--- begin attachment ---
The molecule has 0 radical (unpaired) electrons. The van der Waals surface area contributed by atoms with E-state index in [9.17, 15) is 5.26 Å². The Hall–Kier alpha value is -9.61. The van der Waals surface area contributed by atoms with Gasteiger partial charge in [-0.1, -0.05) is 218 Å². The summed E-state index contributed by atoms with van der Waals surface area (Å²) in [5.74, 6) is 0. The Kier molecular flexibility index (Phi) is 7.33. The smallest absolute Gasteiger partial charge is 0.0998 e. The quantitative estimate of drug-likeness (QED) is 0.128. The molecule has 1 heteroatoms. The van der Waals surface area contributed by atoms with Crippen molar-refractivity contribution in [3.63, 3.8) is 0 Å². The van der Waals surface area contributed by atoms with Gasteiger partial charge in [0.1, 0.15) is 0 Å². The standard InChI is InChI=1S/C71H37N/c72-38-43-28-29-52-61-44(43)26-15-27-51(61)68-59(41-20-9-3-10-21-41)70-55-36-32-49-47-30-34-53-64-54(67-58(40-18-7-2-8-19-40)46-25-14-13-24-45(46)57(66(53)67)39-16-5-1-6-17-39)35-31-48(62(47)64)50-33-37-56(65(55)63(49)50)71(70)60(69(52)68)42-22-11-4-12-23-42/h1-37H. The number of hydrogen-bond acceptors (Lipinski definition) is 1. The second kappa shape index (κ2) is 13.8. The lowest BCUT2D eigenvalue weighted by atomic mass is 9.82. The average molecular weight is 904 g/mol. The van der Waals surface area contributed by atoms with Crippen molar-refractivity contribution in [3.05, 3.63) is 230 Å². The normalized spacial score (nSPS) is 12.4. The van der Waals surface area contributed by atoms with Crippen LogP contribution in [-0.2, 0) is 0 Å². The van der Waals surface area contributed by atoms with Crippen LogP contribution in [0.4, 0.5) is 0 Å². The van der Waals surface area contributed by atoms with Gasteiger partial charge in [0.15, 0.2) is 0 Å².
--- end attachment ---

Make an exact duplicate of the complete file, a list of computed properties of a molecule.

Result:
The molecule has 0 radical (unpaired) electrons. The van der Waals surface area contributed by atoms with E-state index in [9.17, 15) is 5.26 Å². The Hall–Kier alpha value is -9.61. The van der Waals surface area contributed by atoms with Gasteiger partial charge in [-0.1, -0.05) is 218 Å². The summed E-state index contributed by atoms with van der Waals surface area (Å²) in [5.74, 6) is 0. The Kier molecular flexibility index (Phi) is 7.33. The smallest absolute Gasteiger partial charge is 0.0998 e. The quantitative estimate of drug-likeness (QED) is 0.128. The molecule has 1 heteroatoms. The van der Waals surface area contributed by atoms with Crippen molar-refractivity contribution in [3.63, 3.8) is 0 Å². The van der Waals surface area contributed by atoms with Gasteiger partial charge in [0.1, 0.15) is 0 Å². The standard InChI is InChI=1S/C71H37N/c72-38-43-28-29-52-61-44(43)26-15-27-51(61)68-59(41-20-9-3-10-21-41)70-55-36-32-49-47-30-34-53-64-54(67-58(40-18-7-2-8-19-40)46-25-14-13-24-45(46)57(66(53)67)39-16-5-1-6-17-39)35-31-48(62(47)64)50-33-37-56(65(55)63(49)50)71(70)60(69(52)68)42-22-11-4-12-23-42/h1-37H. The number of hydrogen-bond acceptors (Lipinski definition) is 1. The second kappa shape index (κ2) is 13.8. The lowest BCUT2D eigenvalue weighted by atomic mass is 9.82. The average molecular weight is 904 g/mol. The van der Waals surface area contributed by atoms with Crippen molar-refractivity contribution in [3.05, 3.63) is 230 Å². The normalized spacial score (nSPS) is 12.4. The van der Waals surface area contributed by atoms with Crippen LogP contribution in [-0.2, 0) is 0 Å². The van der Waals surface area contributed by atoms with Crippen LogP contribution in [0.4, 0.5) is 0 Å². The van der Waals surface area contributed by atoms with Gasteiger partial charge in [0.15, 0.2) is 0 Å².